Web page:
Commemorating its first anniversary on Oct. 7, VCNC, the operator of van-hailing service Tada, announced an aggressive plan to increase the number of vehicles to 10,000 by next year, by adding 8000 more. Little did the startup know that it would lead to a severe backlash.
The Ministry of Land, Infrastructure and Transport denounced Tada’s plan, saying its expansion plan would have a negative impact on the on-going negotiations on reforming the taxi industry and reignite the conflict between cab operators and mobility companies.
Taxi drivers gathered in front the headquarters of SK Group on Oct. 15 and the ruling Democratic Party the next day to urge investors and politicians to stop Tada’s operations.
VCNC CEO Park Jae-uk talks about the company`s plan during a press conference on Oct. 7. (Tada)
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Following another round of opposition from the government and taxi industry, VCNC released a statement that it would halt its plan to increase the number of cars for its Basic service until the end of this year, adding that it would focus on Tada Premium, its high-end taxi-hailing service.
“We’ve tried our best to improve users’ mobility experience and drivers’ welfare and working conditions in the past year but decided it is the time to take a bigger social responsibility,” CEO Park Jae-uk said in a statement.
“We will actively discuss ways for innovative mobility services to be included in the government’s measures to reform the taxi industry,” Park noted, adding that the company will consult with taxi operators for various partnership methods.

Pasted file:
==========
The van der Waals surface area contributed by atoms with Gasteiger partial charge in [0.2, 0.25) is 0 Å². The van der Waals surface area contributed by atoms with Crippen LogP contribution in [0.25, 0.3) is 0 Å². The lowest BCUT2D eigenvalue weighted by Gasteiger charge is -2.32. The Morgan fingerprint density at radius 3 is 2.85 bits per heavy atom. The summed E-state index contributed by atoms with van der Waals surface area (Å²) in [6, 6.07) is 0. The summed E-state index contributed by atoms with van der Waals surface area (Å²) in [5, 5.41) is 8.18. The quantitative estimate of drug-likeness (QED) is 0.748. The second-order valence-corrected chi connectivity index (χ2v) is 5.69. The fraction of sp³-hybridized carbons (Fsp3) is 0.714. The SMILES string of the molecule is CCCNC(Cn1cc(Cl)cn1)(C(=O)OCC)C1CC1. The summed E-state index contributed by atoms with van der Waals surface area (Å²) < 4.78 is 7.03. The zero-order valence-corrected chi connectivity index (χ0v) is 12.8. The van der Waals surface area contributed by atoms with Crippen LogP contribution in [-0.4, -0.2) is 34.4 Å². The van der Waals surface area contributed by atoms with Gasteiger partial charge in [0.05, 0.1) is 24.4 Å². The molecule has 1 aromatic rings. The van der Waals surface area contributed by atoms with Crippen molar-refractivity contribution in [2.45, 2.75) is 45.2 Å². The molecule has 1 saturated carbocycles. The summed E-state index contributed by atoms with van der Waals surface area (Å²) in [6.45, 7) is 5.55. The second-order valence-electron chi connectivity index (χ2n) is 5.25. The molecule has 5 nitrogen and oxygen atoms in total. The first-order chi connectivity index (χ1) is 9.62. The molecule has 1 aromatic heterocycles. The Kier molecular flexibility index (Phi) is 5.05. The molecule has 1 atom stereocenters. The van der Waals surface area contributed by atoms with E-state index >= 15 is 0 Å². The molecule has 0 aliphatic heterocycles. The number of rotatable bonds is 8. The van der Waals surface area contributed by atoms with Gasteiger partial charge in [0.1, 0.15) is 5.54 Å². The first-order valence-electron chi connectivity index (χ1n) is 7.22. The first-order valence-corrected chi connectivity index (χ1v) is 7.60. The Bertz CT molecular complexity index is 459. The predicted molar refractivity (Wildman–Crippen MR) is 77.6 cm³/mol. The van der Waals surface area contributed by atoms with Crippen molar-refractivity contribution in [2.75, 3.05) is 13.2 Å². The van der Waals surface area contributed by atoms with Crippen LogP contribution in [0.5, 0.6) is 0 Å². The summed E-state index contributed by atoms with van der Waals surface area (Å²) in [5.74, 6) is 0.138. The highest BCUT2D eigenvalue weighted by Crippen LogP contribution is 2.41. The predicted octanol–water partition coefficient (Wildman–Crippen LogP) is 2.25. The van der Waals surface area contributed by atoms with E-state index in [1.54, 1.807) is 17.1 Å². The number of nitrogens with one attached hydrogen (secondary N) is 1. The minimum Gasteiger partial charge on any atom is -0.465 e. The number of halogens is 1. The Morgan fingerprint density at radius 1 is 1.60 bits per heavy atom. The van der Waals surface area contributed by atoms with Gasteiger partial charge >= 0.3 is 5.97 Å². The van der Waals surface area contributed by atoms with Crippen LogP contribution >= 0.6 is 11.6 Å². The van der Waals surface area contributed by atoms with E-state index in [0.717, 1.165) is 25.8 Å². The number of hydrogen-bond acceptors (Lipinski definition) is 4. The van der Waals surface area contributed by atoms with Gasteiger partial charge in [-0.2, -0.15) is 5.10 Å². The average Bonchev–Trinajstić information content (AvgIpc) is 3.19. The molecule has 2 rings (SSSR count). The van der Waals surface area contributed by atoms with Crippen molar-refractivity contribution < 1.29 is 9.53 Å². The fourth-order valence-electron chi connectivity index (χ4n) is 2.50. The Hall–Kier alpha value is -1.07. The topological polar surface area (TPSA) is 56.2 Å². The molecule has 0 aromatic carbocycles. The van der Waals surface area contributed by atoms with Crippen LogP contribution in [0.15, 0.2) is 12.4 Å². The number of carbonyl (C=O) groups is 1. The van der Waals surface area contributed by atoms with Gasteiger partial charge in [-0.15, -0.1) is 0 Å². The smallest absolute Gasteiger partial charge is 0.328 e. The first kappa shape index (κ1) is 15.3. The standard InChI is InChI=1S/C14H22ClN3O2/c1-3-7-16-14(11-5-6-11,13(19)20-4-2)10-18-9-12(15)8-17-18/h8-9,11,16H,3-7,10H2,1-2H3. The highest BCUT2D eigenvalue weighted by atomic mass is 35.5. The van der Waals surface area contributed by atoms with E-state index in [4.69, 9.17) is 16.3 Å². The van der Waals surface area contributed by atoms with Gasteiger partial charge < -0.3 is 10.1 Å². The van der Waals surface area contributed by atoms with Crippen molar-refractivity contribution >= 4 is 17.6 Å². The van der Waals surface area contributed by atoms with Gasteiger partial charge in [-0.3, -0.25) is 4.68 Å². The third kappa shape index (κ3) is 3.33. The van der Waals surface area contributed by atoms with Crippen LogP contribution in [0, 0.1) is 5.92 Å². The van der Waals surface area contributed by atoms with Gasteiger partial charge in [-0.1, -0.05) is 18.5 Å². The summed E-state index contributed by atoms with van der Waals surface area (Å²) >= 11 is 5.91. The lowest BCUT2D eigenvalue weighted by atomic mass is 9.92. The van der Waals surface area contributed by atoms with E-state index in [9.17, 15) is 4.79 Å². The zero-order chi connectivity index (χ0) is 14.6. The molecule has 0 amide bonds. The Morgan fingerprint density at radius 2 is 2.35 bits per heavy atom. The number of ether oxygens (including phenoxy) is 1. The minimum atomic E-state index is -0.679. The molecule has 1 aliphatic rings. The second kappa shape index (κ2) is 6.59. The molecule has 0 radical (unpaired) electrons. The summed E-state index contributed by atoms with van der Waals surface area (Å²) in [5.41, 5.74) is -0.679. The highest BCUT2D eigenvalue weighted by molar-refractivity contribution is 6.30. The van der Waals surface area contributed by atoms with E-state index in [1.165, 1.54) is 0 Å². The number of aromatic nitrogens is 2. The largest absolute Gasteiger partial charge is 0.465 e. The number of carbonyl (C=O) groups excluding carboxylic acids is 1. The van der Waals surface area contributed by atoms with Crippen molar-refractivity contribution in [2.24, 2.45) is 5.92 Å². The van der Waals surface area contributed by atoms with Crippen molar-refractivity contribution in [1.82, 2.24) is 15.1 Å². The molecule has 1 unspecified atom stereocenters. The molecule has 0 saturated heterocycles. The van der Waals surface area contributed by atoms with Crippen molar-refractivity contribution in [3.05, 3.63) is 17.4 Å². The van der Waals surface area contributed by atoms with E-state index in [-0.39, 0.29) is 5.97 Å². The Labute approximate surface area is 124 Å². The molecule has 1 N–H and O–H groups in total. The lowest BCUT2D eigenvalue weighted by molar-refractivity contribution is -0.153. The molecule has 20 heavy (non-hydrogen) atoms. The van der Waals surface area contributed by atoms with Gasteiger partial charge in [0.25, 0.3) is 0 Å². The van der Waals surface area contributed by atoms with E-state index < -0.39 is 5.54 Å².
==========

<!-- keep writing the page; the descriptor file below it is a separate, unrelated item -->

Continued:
The statement came a day after taxi drivers gathered to pressure SK Group, the second-largest shareholder of SoCar, to protest against the group’s investment in the company, which owns 100 percent stake in VCNC.
A taxi driver holds a banner that criticizes SK Group for its investment in Socar, the parent company of VCNC. (Yonhap)
“SK has not only invested a huge amount of money in Tada, which is carrying out illegal taxi services, it is also seeking to pour more money into the company,” a spokesperson for taxi drivers said.
“The company should withdraw its investment immediately and rather seek opportunities that respect the taxi industry.”
The taxi drivers also warned if SK Group continues to back Tada, they plan to carry all-out measures against the group including a boycott of all its services and products.
SK Group, the country’s third-largest conglomerate, has 95 subsidiaries, including telecom giant SK Telecom, T-Map Taxi, SK Energy and SK Networks.
The group secured 20 percent stake in SoCar with 59 billion won in 2015 and expanded its holdings to 23.87 percent. The mobility company, acquired VCNC in July 2018, which was famous for a communication app for couples, and turned into a ride-hailing company as the confrontation between taxi operators and mobility apps began to intensify with the launch of Kakao’s ride-hailing service.
Tada launched a van-hailing service using a legal loophole since passenger cars cannot be used for commercial purposes under Korea’s transportation law, which makes an exception for minivans.
Facing several incidents of self-immolation by taxi drivers, Kakao eventually halted its plan to launch an Uber-like service and instead focuses on taxi-hailing services.
To resolve conflicts between cab operators and new mobility platforms, the ministry on July 17 unveiled a series of measures, seen as a victory for the taxi companies.
The taxi operators also announced that they would hold another demonstration on Oct. 23 in front of the National Assembly.
By Park Ga-young (firstname.lastname@example.org)